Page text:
The purewage, Pure wage is a term used to describe the portion of a worker’s compensation that is paid to them solely for their time and effort, regardless of their performance or output. It is in contrast to performance-related pay (PRP), which is a system of compensation that links a worker’s pay to their individual or team performance.
The concept of pure wage was first introduced by the economist James Annable in 2017. Annable argued that pure wage is the only truly efficient and equitable form of compensation. He argued that PRP systems are inefficient because they lead to workers shirking their responsibilities and cheating on their performance measures. He also argued that PRP systems are inequitable because they reward workers who are lucky enough to work in high-performing teams, while punishing workers who are unlucky enough to work in low-performing teams.
Theory of Pure Wage
The theory of pure wage is based on the idea that workers and employers have different information about each other’s productivity. Workers know their own productivity, but employers do not. This information asymmetry leads to a number of problems, including shirking and cheating.
Shirking occurs when workers reduce their effort below the level that is agreed upon in their contract. Cheating occurs when workers manipulate their performance measures in order to appear more productive than they actually are.
PRP systems are designed to reduce shirking and cheating by linking a worker’s pay to their performance. However, Annable argues that PRP systems actually make these problems worse.
He argues that PRP systems create incentives for workers to shirk their responsibilities and cheat on their performance measures. For example, a worker in a PRP system may be tempted to skimp on quality in order to increase their output. Or, a worker in a PRP system may be tempted to cheat on their performance measures by fabricating data or by taking credit for the work of others.
Annable argues that the only way to solve the problems of shirking and cheating is to pay workers a pure wage. A pure wage is a wage that is paid to workers solely for their time and effort, regardless of their performance or output.
Annable argues that pure wage systems are efficient because they eliminate the incentives for workers to shirk and cheat. He also argues that pure wage systems are equitable because they reward workers based on their effort, rather than on their luck or their team’s performance.
Evidence on Pure Wage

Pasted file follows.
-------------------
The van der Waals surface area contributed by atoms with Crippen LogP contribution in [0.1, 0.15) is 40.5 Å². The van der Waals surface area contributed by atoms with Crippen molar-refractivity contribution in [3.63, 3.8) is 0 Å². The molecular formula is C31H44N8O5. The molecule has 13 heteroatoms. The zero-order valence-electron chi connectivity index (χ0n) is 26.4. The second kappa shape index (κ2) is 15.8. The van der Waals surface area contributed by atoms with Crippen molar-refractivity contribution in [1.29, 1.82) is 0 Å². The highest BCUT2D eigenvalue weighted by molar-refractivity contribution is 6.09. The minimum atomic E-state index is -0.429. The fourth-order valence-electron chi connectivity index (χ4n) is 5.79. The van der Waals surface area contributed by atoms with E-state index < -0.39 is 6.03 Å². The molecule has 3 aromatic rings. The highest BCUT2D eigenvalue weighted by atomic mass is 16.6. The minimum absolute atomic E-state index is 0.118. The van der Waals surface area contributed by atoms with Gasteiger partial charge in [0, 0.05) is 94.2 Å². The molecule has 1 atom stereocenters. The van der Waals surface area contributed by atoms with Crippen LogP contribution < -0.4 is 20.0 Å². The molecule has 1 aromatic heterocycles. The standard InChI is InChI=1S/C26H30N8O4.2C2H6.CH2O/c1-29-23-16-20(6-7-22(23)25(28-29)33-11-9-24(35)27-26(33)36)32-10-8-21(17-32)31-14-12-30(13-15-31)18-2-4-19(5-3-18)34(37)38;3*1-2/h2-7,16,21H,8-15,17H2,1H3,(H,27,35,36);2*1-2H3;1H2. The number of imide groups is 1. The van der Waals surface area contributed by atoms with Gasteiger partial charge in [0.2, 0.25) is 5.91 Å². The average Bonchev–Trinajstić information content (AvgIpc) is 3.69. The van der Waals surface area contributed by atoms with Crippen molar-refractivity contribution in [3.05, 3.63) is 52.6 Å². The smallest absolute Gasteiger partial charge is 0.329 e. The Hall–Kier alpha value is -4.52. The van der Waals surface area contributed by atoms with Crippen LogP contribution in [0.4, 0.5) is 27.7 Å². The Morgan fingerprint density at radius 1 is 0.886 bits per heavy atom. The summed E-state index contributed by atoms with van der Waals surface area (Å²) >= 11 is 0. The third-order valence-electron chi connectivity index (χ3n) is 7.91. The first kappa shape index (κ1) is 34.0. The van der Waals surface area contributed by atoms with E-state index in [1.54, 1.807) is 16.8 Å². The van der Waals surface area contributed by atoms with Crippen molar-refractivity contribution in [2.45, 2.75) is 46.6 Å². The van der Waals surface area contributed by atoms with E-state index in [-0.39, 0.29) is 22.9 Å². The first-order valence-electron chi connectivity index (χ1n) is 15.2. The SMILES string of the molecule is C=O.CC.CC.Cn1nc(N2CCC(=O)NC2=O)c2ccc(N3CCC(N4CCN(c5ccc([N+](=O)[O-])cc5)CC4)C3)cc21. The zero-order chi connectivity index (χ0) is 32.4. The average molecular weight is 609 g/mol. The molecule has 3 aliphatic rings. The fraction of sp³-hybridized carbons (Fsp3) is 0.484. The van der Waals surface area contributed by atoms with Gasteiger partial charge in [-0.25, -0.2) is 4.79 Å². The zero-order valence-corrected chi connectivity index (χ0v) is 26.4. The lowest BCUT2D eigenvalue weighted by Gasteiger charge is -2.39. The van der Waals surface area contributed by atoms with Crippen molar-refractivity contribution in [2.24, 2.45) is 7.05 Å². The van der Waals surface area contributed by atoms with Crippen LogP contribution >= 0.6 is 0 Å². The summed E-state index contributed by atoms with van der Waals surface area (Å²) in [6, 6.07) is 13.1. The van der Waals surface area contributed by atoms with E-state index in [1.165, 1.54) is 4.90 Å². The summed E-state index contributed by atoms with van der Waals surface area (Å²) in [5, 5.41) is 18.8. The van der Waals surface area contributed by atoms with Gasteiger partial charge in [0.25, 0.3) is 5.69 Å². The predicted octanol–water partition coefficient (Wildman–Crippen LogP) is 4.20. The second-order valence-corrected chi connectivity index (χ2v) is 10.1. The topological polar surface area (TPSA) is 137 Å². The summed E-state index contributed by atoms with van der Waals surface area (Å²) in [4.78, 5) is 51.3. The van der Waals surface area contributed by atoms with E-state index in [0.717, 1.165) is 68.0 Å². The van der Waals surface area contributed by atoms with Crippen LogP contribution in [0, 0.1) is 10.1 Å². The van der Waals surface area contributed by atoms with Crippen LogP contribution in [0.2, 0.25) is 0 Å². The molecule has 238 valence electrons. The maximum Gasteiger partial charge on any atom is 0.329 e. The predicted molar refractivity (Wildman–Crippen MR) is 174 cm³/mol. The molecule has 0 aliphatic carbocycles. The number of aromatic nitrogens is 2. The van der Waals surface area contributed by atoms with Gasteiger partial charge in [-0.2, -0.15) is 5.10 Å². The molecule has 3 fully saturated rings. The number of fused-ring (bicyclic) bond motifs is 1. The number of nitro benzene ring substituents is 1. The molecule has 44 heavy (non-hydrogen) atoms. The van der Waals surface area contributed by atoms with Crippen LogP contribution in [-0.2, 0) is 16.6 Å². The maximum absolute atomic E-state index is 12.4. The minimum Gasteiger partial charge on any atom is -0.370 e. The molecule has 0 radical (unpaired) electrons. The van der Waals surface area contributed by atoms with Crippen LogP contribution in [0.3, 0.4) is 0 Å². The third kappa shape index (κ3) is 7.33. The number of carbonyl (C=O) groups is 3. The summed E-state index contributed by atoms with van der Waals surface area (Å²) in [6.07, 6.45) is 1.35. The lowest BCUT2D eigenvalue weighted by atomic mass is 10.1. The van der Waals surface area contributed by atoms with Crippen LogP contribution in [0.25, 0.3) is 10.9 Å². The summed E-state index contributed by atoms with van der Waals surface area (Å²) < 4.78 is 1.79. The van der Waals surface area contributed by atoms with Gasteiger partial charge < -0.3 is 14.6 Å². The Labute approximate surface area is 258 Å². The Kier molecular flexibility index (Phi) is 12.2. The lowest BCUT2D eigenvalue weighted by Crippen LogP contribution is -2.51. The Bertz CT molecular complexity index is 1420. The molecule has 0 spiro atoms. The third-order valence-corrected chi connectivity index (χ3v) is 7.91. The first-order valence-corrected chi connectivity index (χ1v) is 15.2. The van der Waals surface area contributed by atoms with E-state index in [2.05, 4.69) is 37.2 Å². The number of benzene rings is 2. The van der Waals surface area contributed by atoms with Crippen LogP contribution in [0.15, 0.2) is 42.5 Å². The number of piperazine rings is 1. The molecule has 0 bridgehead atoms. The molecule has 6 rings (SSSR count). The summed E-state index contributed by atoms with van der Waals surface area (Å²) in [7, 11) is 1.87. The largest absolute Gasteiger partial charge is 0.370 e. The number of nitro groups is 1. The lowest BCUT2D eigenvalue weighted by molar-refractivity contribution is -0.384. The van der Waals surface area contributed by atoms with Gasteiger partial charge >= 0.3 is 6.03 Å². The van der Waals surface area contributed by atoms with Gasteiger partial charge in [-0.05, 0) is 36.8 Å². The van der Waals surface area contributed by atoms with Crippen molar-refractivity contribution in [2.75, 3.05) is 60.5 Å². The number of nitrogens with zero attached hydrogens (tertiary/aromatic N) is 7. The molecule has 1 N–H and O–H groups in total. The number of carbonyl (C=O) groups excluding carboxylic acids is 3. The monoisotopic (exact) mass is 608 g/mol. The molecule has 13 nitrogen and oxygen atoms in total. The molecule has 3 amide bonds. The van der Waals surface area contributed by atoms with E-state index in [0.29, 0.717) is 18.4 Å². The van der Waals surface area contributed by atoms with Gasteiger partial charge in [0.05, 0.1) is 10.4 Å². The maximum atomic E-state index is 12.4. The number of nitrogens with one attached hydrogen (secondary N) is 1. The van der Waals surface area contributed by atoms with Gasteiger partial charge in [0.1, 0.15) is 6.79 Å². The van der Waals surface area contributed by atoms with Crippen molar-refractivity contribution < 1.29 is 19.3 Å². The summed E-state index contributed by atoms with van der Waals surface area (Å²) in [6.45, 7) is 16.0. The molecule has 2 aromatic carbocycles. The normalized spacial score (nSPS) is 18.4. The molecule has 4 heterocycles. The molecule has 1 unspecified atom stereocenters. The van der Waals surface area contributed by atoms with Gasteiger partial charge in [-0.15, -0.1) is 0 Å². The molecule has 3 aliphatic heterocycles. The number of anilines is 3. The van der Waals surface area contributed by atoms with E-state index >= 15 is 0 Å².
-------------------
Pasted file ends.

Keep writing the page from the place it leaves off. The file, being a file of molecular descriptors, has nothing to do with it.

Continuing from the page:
There is growing evidence to support the theoretical claims made by Annable. For example, a study by Sessions and Skatun (2016) found that firms that use PRP systems have lower productivity than firms that use pure wage systems. The study also found that PRP systems are associated with lower wages and less job satisfaction.
Another study, by Annable and Sessions (2018), found that firms that switched from PRP systems to pure wage systems experienced an increase in productivity and a decrease in shirking. The study also found that workers in pure wage systems were more satisfied with their jobs.
Benefits of Pure Wage
There are a number of benefits to using a pure wage system. These benefits include:
- Increased efficiency: Pure wage systems eliminate the incentives for workers to shirk and cheat, which leads to increased efficiency.
- Increased equity: Pure wage systems reward workers based on their effort, rather than on their luck or their team’s performance, which leads to increased equity.
- Increased job satisfaction: Workers in pure wage systems are more satisfied with their jobs because they feel that they are being treated fairly and that they are being paid for their effort.
Challenges of Pure Wage
There are also a number of challenges to implementing a pure wage system. These challenges include:
- Measuring effort: It can be difficult to measure the effort of workers, especially in jobs where output is difficult to quantify.
- Resistance from employers: Employers may be resistant to switching to a pure wage system because they believe that PRP systems are necessary to motivate workers to perform at their best.
- Transition costs: There may be transition costs associated with switching from a PRP system to a pure wage system, such as the cost of developing new performance measures.
Pure wage is a promising new approach to compensation that has the potential to increase efficiency, equity, and job satisfaction. However, there are a number of challenges to implementing a pure wage system. More research is needed to develop effective ways to measure effort and to overcome the resistance of employers.tunesharemore_vert